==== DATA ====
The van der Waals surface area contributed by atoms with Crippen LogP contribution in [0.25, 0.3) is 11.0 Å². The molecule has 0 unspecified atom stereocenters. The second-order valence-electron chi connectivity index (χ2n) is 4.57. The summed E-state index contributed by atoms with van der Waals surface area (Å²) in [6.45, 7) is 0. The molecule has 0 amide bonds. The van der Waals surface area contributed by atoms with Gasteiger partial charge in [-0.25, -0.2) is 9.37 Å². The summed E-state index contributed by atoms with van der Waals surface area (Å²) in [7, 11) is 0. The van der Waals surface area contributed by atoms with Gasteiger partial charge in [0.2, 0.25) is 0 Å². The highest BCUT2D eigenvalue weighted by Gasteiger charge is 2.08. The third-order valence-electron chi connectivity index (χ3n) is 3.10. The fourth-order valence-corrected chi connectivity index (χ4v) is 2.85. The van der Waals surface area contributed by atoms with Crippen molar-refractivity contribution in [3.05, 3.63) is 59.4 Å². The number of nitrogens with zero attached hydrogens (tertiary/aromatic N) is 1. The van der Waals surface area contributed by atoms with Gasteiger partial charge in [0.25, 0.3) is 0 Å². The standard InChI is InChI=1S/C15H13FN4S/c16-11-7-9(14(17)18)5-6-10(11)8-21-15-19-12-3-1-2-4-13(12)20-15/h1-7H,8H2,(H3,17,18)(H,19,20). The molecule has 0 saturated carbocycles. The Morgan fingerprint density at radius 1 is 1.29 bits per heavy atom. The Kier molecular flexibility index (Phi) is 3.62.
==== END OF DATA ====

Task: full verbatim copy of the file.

The van der Waals surface area contributed by atoms with Crippen LogP contribution in [0.25, 0.3) is 11.0 Å². The molecule has 0 unspecified atom stereocenters. The second-order valence-electron chi connectivity index (χ2n) is 4.57. The summed E-state index contributed by atoms with van der Waals surface area (Å²) in [6.45, 7) is 0. The molecule has 0 amide bonds. The van der Waals surface area contributed by atoms with Gasteiger partial charge in [-0.25, -0.2) is 9.37 Å². The summed E-state index contributed by atoms with van der Waals surface area (Å²) in [7, 11) is 0. The van der Waals surface area contributed by atoms with Gasteiger partial charge in [0.2, 0.25) is 0 Å². The highest BCUT2D eigenvalue weighted by Gasteiger charge is 2.08. The third-order valence-electron chi connectivity index (χ3n) is 3.10. The fourth-order valence-corrected chi connectivity index (χ4v) is 2.85. The van der Waals surface area contributed by atoms with Crippen molar-refractivity contribution in [3.05, 3.63) is 59.4 Å². The number of nitrogens with zero attached hydrogens (tertiary/aromatic N) is 1. The van der Waals surface area contributed by atoms with Gasteiger partial charge in [0.25, 0.3) is 0 Å². The standard InChI is InChI=1S/C15H13FN4S/c16-11-7-9(14(17)18)5-6-10(11)8-21-15-19-12-3-1-2-4-13(12)20-15/h1-7H,8H2,(H3,17,18)(H,19,20). The molecule has 0 saturated carbocycles. The Morgan fingerprint density at radius 1 is 1.29 bits per heavy atom. The Kier molecular flexibility index (Phi) is 3.62.